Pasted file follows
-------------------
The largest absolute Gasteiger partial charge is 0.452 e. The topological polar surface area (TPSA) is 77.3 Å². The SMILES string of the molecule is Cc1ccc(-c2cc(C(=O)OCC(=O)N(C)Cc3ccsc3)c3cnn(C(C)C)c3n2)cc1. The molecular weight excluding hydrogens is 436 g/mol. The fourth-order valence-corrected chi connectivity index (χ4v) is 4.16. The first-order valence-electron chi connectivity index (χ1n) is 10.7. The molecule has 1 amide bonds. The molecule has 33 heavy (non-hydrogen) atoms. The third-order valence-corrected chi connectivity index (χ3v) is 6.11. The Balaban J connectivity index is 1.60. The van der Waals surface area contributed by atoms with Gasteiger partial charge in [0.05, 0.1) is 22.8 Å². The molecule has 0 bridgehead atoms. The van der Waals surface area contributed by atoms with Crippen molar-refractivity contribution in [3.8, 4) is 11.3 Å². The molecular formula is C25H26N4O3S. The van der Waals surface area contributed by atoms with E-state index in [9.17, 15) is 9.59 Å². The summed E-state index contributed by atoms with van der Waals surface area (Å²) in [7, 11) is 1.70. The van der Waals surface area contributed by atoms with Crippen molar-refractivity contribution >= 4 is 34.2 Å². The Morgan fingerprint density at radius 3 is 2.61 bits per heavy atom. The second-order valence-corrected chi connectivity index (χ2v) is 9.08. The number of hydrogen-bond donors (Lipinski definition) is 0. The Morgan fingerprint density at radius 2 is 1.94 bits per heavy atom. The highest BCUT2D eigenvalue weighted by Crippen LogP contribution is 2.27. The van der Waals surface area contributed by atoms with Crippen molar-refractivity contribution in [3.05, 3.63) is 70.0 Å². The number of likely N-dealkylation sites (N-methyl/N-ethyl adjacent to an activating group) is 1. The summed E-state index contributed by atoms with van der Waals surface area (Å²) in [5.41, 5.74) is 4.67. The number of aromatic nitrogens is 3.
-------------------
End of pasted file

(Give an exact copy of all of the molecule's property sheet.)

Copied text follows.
The largest absolute Gasteiger partial charge is 0.452 e. The topological polar surface area (TPSA) is 77.3 Å². The SMILES string of the molecule is Cc1ccc(-c2cc(C(=O)OCC(=O)N(C)Cc3ccsc3)c3cnn(C(C)C)c3n2)cc1. The molecular weight excluding hydrogens is 436 g/mol. The fourth-order valence-corrected chi connectivity index (χ4v) is 4.16. The first-order valence-electron chi connectivity index (χ1n) is 10.7. The molecule has 1 amide bonds. The molecule has 33 heavy (non-hydrogen) atoms. The third-order valence-corrected chi connectivity index (χ3v) is 6.11. The Balaban J connectivity index is 1.60. The van der Waals surface area contributed by atoms with Gasteiger partial charge in [0.05, 0.1) is 22.8 Å². The molecule has 0 bridgehead atoms. The van der Waals surface area contributed by atoms with Crippen molar-refractivity contribution in [3.8, 4) is 11.3 Å². The molecular formula is C25H26N4O3S. The van der Waals surface area contributed by atoms with E-state index in [9.17, 15) is 9.59 Å². The summed E-state index contributed by atoms with van der Waals surface area (Å²) in [7, 11) is 1.70. The van der Waals surface area contributed by atoms with Crippen molar-refractivity contribution >= 4 is 34.2 Å². The Morgan fingerprint density at radius 3 is 2.61 bits per heavy atom. The second-order valence-corrected chi connectivity index (χ2v) is 9.08. The number of hydrogen-bond donors (Lipinski definition) is 0. The Morgan fingerprint density at radius 2 is 1.94 bits per heavy atom. The highest BCUT2D eigenvalue weighted by Crippen LogP contribution is 2.27. The van der Waals surface area contributed by atoms with Crippen molar-refractivity contribution in [3.05, 3.63) is 70.0 Å². The number of likely N-dealkylation sites (N-methyl/N-ethyl adjacent to an activating group) is 1. The summed E-state index contributed by atoms with van der Waals surface area (Å²) in [5.41, 5.74) is 4.67. The number of aromatic nitrogens is 3.